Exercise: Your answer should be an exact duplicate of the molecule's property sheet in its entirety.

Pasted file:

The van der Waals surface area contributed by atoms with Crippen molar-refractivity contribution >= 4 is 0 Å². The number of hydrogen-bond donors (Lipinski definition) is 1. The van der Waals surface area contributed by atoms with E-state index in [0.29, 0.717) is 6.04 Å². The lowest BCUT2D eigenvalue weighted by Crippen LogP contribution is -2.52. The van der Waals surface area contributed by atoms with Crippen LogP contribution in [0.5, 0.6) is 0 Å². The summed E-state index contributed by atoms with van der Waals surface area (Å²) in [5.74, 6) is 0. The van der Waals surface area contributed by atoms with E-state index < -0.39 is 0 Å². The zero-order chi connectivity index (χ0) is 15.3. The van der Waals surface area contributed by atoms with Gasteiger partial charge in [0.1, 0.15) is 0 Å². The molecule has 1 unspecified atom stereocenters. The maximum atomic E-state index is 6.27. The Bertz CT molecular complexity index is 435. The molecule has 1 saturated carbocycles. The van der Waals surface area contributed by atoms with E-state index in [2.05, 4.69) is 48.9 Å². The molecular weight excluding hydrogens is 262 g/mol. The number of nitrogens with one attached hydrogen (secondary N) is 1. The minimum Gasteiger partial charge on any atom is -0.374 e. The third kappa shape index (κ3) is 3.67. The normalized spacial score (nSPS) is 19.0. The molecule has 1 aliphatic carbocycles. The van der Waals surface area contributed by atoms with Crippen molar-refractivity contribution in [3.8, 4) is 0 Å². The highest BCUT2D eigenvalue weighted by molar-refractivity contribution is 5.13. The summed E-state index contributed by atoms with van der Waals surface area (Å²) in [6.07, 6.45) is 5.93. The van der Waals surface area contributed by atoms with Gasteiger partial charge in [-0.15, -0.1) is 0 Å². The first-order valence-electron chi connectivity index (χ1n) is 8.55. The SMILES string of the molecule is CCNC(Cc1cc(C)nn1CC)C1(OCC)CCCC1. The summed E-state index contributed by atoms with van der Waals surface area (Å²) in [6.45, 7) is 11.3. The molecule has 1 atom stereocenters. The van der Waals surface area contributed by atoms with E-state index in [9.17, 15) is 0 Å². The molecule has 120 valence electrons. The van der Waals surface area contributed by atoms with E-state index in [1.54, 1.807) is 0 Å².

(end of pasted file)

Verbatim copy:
The van der Waals surface area contributed by atoms with Crippen molar-refractivity contribution >= 4 is 0 Å². The number of hydrogen-bond donors (Lipinski definition) is 1. The van der Waals surface area contributed by atoms with E-state index in [0.29, 0.717) is 6.04 Å². The lowest BCUT2D eigenvalue weighted by Crippen LogP contribution is -2.52. The van der Waals surface area contributed by atoms with Crippen LogP contribution in [0.5, 0.6) is 0 Å². The summed E-state index contributed by atoms with van der Waals surface area (Å²) in [5.74, 6) is 0. The van der Waals surface area contributed by atoms with E-state index < -0.39 is 0 Å². The zero-order chi connectivity index (χ0) is 15.3. The van der Waals surface area contributed by atoms with Gasteiger partial charge in [0.1, 0.15) is 0 Å². The molecule has 1 unspecified atom stereocenters. The maximum atomic E-state index is 6.27. The Bertz CT molecular complexity index is 435. The molecule has 1 saturated carbocycles. The van der Waals surface area contributed by atoms with E-state index in [2.05, 4.69) is 48.9 Å². The molecular weight excluding hydrogens is 262 g/mol. The number of nitrogens with one attached hydrogen (secondary N) is 1. The minimum Gasteiger partial charge on any atom is -0.374 e. The third kappa shape index (κ3) is 3.67. The normalized spacial score (nSPS) is 19.0. The molecule has 1 aliphatic carbocycles. The van der Waals surface area contributed by atoms with Crippen molar-refractivity contribution in [3.8, 4) is 0 Å². The highest BCUT2D eigenvalue weighted by molar-refractivity contribution is 5.13. The summed E-state index contributed by atoms with van der Waals surface area (Å²) in [6.07, 6.45) is 5.93. The van der Waals surface area contributed by atoms with Gasteiger partial charge in [-0.15, -0.1) is 0 Å². The first-order valence-electron chi connectivity index (χ1n) is 8.55. The SMILES string of the molecule is CCNC(Cc1cc(C)nn1CC)C1(OCC)CCCC1. The summed E-state index contributed by atoms with van der Waals surface area (Å²) in [6.45, 7) is 11.3. The molecule has 1 atom stereocenters. The van der Waals surface area contributed by atoms with E-state index in [9.17, 15) is 0 Å². The molecule has 120 valence electrons. The van der Waals surface area contributed by atoms with E-state index in [1.54, 1.807) is 0 Å².